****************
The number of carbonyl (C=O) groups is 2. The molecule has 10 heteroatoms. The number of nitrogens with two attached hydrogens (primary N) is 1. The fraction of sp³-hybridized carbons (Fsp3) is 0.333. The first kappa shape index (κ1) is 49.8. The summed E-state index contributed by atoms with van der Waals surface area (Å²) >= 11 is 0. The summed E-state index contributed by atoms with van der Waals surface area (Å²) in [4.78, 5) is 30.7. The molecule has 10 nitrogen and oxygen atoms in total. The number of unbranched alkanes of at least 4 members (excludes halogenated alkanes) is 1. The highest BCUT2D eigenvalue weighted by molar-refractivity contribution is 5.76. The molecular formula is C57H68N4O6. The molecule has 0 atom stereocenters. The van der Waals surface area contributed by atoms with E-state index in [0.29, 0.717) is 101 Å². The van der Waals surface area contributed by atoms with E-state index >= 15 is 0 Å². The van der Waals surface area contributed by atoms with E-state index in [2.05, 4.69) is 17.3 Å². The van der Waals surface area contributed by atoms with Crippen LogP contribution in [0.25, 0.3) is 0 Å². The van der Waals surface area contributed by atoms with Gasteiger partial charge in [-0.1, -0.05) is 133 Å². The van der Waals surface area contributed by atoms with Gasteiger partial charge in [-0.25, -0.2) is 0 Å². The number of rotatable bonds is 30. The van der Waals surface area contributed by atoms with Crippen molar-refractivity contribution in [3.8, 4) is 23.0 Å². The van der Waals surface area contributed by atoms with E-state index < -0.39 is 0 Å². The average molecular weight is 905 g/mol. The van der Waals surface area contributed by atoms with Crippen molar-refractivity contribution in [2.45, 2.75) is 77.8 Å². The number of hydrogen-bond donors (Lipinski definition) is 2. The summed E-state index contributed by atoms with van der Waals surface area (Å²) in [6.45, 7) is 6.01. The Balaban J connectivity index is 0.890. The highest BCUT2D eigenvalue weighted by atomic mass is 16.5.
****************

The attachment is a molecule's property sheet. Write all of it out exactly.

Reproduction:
The number of carbonyl (C=O) groups is 2. The molecule has 10 heteroatoms. The number of nitrogens with two attached hydrogens (primary N) is 1. The fraction of sp³-hybridized carbons (Fsp3) is 0.333. The first kappa shape index (κ1) is 49.8. The summed E-state index contributed by atoms with van der Waals surface area (Å²) >= 11 is 0. The summed E-state index contributed by atoms with van der Waals surface area (Å²) in [4.78, 5) is 30.7. The molecule has 10 nitrogen and oxygen atoms in total. The number of unbranched alkanes of at least 4 members (excludes halogenated alkanes) is 1. The highest BCUT2D eigenvalue weighted by molar-refractivity contribution is 5.76. The molecular formula is C57H68N4O6. The molecule has 0 atom stereocenters. The van der Waals surface area contributed by atoms with E-state index in [0.29, 0.717) is 101 Å². The van der Waals surface area contributed by atoms with E-state index >= 15 is 0 Å². The van der Waals surface area contributed by atoms with E-state index in [2.05, 4.69) is 17.3 Å². The van der Waals surface area contributed by atoms with Crippen LogP contribution in [0.25, 0.3) is 0 Å². The van der Waals surface area contributed by atoms with Gasteiger partial charge in [-0.1, -0.05) is 133 Å². The van der Waals surface area contributed by atoms with Gasteiger partial charge in [-0.25, -0.2) is 0 Å². The number of rotatable bonds is 30. The van der Waals surface area contributed by atoms with Crippen molar-refractivity contribution in [3.8, 4) is 23.0 Å². The van der Waals surface area contributed by atoms with E-state index < -0.39 is 0 Å². The average molecular weight is 905 g/mol. The van der Waals surface area contributed by atoms with Crippen molar-refractivity contribution in [2.45, 2.75) is 77.8 Å². The number of hydrogen-bond donors (Lipinski definition) is 2. The summed E-state index contributed by atoms with van der Waals surface area (Å²) in [6.45, 7) is 6.01. The Balaban J connectivity index is 0.890. The highest BCUT2D eigenvalue weighted by atomic mass is 16.5.